This recital by the Albek Duo, twin sisters Ambra Albek on violin and viola and Fiona Albek on piano, is a romantic album that sweeps up the listener in some of the most delicious melodies of the 20th century. These four fantasies on well-known operas by Puccini and his fellow verismo
composers Leoncavallo and Mascagni are skillfully arranged by Alessandro Lucchetti and played with breathtaking passion by the Albek sisters.
The inspiration for the arrangements of operatic themes without words harks back to the piano transcriptions of Franz Liszt, and Lucchetti, well-known for his "neo-romantic" compositions, has remained essentially true to the originals, never manipulating the melodies or distorting the harmonies, but rather letting them sing with recognizable eloquence. What he does do, however, that gives the pieces their own unique flavor is to alternate deftly between the instrumental voices, never permitting the violin merely "sing" and the piano echo the orchestra. Instead, in chamber music fashion he lets each instrument enter into a complex give-and-take, one beginning a phrase, the other assuming it, a solo voice becoming a duet as lines become entangled with each other. The thread of the original melody always emerges, but when it does it is aurally enhanced by the dialogue and synthesis.
The Albeks are the perfect soloists for such playing. They breathe as one; they anticipate and follow each other with that inborn gift of great chamber musicians. Ambra's tone on the violin and viola is pure and true, rich and warm; her phrasing is limpid, and her cantabile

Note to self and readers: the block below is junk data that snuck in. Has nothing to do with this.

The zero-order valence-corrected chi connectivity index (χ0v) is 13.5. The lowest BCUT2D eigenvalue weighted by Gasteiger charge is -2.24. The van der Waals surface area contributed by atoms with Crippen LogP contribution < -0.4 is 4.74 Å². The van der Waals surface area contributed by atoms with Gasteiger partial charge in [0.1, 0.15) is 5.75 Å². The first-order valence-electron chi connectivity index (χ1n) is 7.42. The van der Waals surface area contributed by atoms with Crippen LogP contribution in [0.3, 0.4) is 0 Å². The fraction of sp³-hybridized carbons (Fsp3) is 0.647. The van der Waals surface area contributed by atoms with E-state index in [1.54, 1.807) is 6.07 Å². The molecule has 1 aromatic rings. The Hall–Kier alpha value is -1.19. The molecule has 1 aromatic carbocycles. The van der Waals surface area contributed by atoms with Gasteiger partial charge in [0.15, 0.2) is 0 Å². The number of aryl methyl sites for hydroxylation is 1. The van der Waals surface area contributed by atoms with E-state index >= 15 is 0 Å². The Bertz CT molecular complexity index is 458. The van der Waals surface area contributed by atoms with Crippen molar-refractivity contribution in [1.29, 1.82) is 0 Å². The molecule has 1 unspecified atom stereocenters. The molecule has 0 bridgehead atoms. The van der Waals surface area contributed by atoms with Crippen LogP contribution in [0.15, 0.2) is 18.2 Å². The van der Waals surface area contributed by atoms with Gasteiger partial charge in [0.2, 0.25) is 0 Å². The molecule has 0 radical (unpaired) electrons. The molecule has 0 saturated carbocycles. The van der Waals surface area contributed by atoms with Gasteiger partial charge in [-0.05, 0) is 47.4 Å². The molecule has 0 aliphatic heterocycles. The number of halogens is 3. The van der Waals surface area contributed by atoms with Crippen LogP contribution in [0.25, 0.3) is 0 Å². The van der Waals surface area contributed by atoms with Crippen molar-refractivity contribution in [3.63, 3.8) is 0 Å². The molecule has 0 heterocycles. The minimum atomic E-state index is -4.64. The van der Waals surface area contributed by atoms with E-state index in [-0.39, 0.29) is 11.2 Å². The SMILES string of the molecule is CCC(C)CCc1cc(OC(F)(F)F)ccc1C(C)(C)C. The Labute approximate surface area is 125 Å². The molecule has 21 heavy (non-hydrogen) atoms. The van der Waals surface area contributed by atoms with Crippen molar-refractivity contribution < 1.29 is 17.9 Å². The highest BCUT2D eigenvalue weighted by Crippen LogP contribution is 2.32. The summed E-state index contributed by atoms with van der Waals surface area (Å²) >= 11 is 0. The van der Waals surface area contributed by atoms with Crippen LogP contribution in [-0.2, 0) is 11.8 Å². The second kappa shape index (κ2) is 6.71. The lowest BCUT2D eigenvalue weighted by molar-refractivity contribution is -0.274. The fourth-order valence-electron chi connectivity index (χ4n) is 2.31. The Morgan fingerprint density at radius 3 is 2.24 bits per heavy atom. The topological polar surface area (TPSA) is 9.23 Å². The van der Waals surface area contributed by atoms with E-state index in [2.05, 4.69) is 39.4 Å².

easily mirrors the operas' original lines. Similarly, Fiona elicits from the piano a wealth of nuance and color, as well as sculpting great arcs of sound that are awash in the emotions so deep in these compositions.
The themes from Tosca
build to the heartbreaking climax of "E lucevan le stelle" ending on the trilling violin as the last notes of the aria die away. The fantasy on La Bohème
allows for both joyful, sprightly playing and somber, wrenching anguish with themes like the inimitable "Musetta's Waltz" emerging with sensuous melody. The arrangements of Mascagni and Leoncavallo give the listener an opportunity - without the highly wrought libretto and dense dramatic action - to pay closer attention to the melodic gifts of both these composers, and in Leoncavallo's case to appreciate the modernity of his harmonies and the complex tapestry of textures in I Pagliacci
The sound on the disc is present and embracing. The album is accompanied by a booklet with several short, but informative essays on the works and artists. Not only does Roaring Dramas
afford the listener a chance to revel in the artistry of the Albeks, but it reminds one that Puccini, arguably one of the finest melodists of all time, and his distinguished verismo
contemporaries understood how to invest music with drama and how to engage the heart.
Carla Maria Verdino-Süllwold
musica 272, december 2015-january 2016